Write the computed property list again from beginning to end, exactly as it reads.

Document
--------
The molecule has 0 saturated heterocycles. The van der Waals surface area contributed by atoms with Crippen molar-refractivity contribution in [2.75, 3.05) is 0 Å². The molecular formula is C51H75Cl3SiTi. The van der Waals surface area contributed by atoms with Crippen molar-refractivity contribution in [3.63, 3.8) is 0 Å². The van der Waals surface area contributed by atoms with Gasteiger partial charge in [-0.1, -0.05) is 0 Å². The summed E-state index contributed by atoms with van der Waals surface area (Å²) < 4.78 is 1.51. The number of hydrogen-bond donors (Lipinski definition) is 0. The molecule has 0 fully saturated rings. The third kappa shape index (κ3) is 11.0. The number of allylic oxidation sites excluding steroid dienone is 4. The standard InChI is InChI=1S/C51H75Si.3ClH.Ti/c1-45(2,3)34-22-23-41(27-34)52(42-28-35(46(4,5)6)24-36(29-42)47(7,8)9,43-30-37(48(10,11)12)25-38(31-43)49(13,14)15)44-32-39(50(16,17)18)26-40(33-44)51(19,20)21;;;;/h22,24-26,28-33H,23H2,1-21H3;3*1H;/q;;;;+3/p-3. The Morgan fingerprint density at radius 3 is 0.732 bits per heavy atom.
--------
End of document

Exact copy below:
The molecule has 0 saturated heterocycles. The van der Waals surface area contributed by atoms with Crippen molar-refractivity contribution in [2.75, 3.05) is 0 Å². The molecular formula is C51H75Cl3SiTi. The van der Waals surface area contributed by atoms with Crippen molar-refractivity contribution in [3.63, 3.8) is 0 Å². The van der Waals surface area contributed by atoms with Gasteiger partial charge in [-0.1, -0.05) is 0 Å². The summed E-state index contributed by atoms with van der Waals surface area (Å²) < 4.78 is 1.51. The number of hydrogen-bond donors (Lipinski definition) is 0. The molecule has 0 fully saturated rings. The third kappa shape index (κ3) is 11.0. The number of allylic oxidation sites excluding steroid dienone is 4. The standard InChI is InChI=1S/C51H75Si.3ClH.Ti/c1-45(2,3)34-22-23-41(27-34)52(42-28-35(46(4,5)6)24-36(29-42)47(7,8)9,43-30-37(48(10,11)12)25-38(31-43)49(13,14)15)44-32-39(50(16,17)18)26-40(33-44)51(19,20)21;;;;/h22,24-26,28-33H,23H2,1-21H3;3*1H;/q;;;;+3/p-3. The Morgan fingerprint density at radius 3 is 0.732 bits per heavy atom.